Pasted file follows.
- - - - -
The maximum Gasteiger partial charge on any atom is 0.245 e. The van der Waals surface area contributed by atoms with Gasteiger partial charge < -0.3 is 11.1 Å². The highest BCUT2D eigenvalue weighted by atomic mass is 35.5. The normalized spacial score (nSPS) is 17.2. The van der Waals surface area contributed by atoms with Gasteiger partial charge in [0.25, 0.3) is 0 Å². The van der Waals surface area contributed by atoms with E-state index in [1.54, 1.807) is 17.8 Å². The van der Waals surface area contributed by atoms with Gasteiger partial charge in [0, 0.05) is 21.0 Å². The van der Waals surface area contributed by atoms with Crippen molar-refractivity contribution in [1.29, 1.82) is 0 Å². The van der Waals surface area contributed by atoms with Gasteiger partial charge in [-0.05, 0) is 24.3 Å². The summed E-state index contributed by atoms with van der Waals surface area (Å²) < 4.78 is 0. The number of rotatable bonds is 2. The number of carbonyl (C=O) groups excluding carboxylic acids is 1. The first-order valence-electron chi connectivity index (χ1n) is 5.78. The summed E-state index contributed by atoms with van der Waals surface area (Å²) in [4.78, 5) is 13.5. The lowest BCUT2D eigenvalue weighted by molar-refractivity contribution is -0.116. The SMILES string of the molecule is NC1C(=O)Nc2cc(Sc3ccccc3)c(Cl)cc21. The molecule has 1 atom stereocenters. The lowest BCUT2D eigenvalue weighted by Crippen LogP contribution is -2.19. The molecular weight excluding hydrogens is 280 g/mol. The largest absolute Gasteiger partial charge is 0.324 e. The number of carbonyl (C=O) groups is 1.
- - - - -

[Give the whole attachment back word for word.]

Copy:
The maximum Gasteiger partial charge on any atom is 0.245 e. The van der Waals surface area contributed by atoms with Gasteiger partial charge < -0.3 is 11.1 Å². The highest BCUT2D eigenvalue weighted by atomic mass is 35.5. The normalized spacial score (nSPS) is 17.2. The van der Waals surface area contributed by atoms with Gasteiger partial charge in [0.25, 0.3) is 0 Å². The van der Waals surface area contributed by atoms with E-state index in [1.54, 1.807) is 17.8 Å². The van der Waals surface area contributed by atoms with Gasteiger partial charge in [0, 0.05) is 21.0 Å². The van der Waals surface area contributed by atoms with Crippen molar-refractivity contribution in [1.29, 1.82) is 0 Å². The van der Waals surface area contributed by atoms with Gasteiger partial charge in [-0.05, 0) is 24.3 Å². The summed E-state index contributed by atoms with van der Waals surface area (Å²) < 4.78 is 0. The number of rotatable bonds is 2. The number of carbonyl (C=O) groups excluding carboxylic acids is 1. The first-order valence-electron chi connectivity index (χ1n) is 5.78. The summed E-state index contributed by atoms with van der Waals surface area (Å²) in [4.78, 5) is 13.5. The lowest BCUT2D eigenvalue weighted by molar-refractivity contribution is -0.116. The SMILES string of the molecule is NC1C(=O)Nc2cc(Sc3ccccc3)c(Cl)cc21. The molecule has 1 atom stereocenters. The lowest BCUT2D eigenvalue weighted by Crippen LogP contribution is -2.19. The molecular weight excluding hydrogens is 280 g/mol. The largest absolute Gasteiger partial charge is 0.324 e. The number of carbonyl (C=O) groups is 1.